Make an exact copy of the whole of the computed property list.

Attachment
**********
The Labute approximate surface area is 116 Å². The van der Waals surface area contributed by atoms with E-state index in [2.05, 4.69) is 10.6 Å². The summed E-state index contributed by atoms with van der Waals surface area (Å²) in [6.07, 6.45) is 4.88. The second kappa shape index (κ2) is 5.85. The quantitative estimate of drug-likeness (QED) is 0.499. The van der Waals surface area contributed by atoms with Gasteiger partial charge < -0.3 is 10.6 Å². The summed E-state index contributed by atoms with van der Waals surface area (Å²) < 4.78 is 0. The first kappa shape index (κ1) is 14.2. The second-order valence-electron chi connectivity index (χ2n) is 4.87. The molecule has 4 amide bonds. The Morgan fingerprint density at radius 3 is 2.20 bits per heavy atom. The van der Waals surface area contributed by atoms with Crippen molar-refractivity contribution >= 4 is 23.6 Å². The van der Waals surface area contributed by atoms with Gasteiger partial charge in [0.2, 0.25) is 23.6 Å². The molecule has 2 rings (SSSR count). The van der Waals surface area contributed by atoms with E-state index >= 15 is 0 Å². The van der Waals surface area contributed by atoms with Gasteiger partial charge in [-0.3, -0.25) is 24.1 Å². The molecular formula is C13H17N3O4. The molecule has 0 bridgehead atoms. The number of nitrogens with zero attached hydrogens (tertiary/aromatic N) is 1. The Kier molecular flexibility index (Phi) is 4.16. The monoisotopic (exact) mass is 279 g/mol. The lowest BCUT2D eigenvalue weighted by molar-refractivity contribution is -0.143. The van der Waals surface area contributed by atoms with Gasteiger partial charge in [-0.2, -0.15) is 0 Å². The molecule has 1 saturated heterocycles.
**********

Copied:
The Labute approximate surface area is 116 Å². The van der Waals surface area contributed by atoms with E-state index in [2.05, 4.69) is 10.6 Å². The summed E-state index contributed by atoms with van der Waals surface area (Å²) in [6.07, 6.45) is 4.88. The second kappa shape index (κ2) is 5.85. The quantitative estimate of drug-likeness (QED) is 0.499. The van der Waals surface area contributed by atoms with Gasteiger partial charge < -0.3 is 10.6 Å². The summed E-state index contributed by atoms with van der Waals surface area (Å²) < 4.78 is 0. The first kappa shape index (κ1) is 14.2. The second-order valence-electron chi connectivity index (χ2n) is 4.87. The molecule has 4 amide bonds. The Morgan fingerprint density at radius 3 is 2.20 bits per heavy atom. The van der Waals surface area contributed by atoms with Crippen molar-refractivity contribution >= 4 is 23.6 Å². The van der Waals surface area contributed by atoms with Gasteiger partial charge in [0.2, 0.25) is 23.6 Å². The molecule has 2 rings (SSSR count). The van der Waals surface area contributed by atoms with E-state index >= 15 is 0 Å². The van der Waals surface area contributed by atoms with Gasteiger partial charge in [-0.3, -0.25) is 24.1 Å². The molecular formula is C13H17N3O4. The molecule has 0 bridgehead atoms. The number of nitrogens with zero attached hydrogens (tertiary/aromatic N) is 1. The Kier molecular flexibility index (Phi) is 4.16. The monoisotopic (exact) mass is 279 g/mol. The lowest BCUT2D eigenvalue weighted by molar-refractivity contribution is -0.143. The van der Waals surface area contributed by atoms with Gasteiger partial charge in [-0.2, -0.15) is 0 Å². The molecule has 1 saturated heterocycles.